MILLINOCKET, Maine — Town Councilor Gilda Stratton pleaded guilty Wednesday to driving drunk in January and will be sentenced on April 6 to 72 hours in an alternative sentencing program, a $600 fine and 150-day driver’s license suspension, according to a court official.
Millinocket District Court Judge Kevin Stitham accepted the plea during Stratton’s first appearance in court since she was issued a summons after a single-vehicle crash on Jan. 19, Penobscot County District Attorney R. Christopher Almy said.
Almy complimented arresting Officer David Cram for the work he did dispelling Stratton’s possible alibi. Stratton, 69, initially told police that she went to her Congress Street home and began drinking after she left her Pontiac sedan in a snowbank on Central Street because she was “a nervous wreck” after the crash.
“The best part of this case was the first-rate job that Cram did in investigating and putting all the evidence together,” Almy said Wednesday. “He located several witnesses who had been with her prior to this, determined where she was drinking and how much she had drank. He went and established that she clearly drank before the crash and not after.”
A Breathalyzer test performed on Stratton at the police station a few hours after the crash revealed she had a blood-alcohol level of 0.16, which is twice Maine’s legal limit of 0.08 for operating a vehicle, police have said.
Attempts to contact Stratton on Wednesday were unsuccessful. The telephone number listed for Stratton on the town’s website has been disconnected.
Town Council Chairman Richard Angotti Jr. said that Stratton’s status as a council member has not changed.
It “will not change unless she decides to change it,” he said Wednesday.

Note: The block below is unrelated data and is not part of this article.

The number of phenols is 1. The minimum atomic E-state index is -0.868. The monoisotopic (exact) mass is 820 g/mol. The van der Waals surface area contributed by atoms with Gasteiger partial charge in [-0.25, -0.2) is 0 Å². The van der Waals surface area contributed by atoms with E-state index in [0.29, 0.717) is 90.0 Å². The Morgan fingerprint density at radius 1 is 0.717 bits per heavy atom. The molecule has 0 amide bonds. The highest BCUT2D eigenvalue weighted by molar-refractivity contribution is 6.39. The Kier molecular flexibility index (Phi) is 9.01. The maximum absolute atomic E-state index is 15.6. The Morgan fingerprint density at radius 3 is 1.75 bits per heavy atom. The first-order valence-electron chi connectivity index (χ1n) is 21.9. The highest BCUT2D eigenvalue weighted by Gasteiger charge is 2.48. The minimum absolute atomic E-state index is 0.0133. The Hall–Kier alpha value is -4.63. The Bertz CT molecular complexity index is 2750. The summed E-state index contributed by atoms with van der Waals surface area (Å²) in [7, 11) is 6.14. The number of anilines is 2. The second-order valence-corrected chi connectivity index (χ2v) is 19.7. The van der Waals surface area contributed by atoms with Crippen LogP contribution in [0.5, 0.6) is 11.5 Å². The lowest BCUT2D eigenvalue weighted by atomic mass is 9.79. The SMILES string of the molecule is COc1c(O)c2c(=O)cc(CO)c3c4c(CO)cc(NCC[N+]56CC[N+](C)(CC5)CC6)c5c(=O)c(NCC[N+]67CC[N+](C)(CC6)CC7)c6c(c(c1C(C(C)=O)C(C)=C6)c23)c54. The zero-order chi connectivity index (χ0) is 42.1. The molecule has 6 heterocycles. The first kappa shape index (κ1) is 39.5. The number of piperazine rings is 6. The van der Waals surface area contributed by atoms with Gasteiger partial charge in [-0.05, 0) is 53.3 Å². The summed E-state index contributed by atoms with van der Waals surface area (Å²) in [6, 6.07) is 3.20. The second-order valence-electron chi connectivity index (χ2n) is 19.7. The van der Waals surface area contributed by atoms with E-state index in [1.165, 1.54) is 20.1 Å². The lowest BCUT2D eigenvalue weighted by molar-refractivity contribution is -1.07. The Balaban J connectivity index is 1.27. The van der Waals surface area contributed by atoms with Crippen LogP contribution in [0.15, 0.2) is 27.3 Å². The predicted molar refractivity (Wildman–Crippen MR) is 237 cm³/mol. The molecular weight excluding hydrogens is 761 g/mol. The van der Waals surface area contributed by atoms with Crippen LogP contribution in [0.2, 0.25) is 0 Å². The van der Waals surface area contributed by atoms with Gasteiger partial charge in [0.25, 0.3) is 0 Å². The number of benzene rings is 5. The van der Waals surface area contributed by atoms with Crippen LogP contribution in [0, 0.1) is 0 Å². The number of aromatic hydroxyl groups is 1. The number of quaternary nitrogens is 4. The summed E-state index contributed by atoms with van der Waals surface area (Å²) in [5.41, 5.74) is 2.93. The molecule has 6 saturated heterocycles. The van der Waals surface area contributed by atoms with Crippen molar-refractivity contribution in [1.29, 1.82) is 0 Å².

T he Town Charter calls for the removal of a town councilor if
“convicted of a crime involving moral turpitude.”
USLegal.com defines moral turpitude as: “a corrupt or depraved or degenerate act or practice. Moral turpitude refers generally to conduct that shocks the public conscience. Offenses such as murder, voluntary manslaughter, kidnapping, robbery, and aggravated assaults involve moral turpitude. However, assaults not involving dangerous weapons or evil intent have been held not to involve moral turpitude.”
Through her attorney, Nolan Tanous of Millinocket, Stratton asked that her sentencing be delayed until April 6 to prepare for the loss of her license, Almy said.
A message left at Tanous’ office was not immediately returned.
When interviewed on Jan. 21, Stratton said she was driving home from performing errands out of town when the crash occurred. A witness told police that he gave Stratton a ride home after the crash because she complained that she was cold, Millinocket Police Chief Steve Kenyon has said.
A check with the Maine State Bureau of Identification revealed that Stratton had no criminal record before her being issued the summons. A retired paralegal secretary and former Great Northern Paper Co. administrative assistant, her three-year term expires in November 2017. She was first elected to the council in November 2011.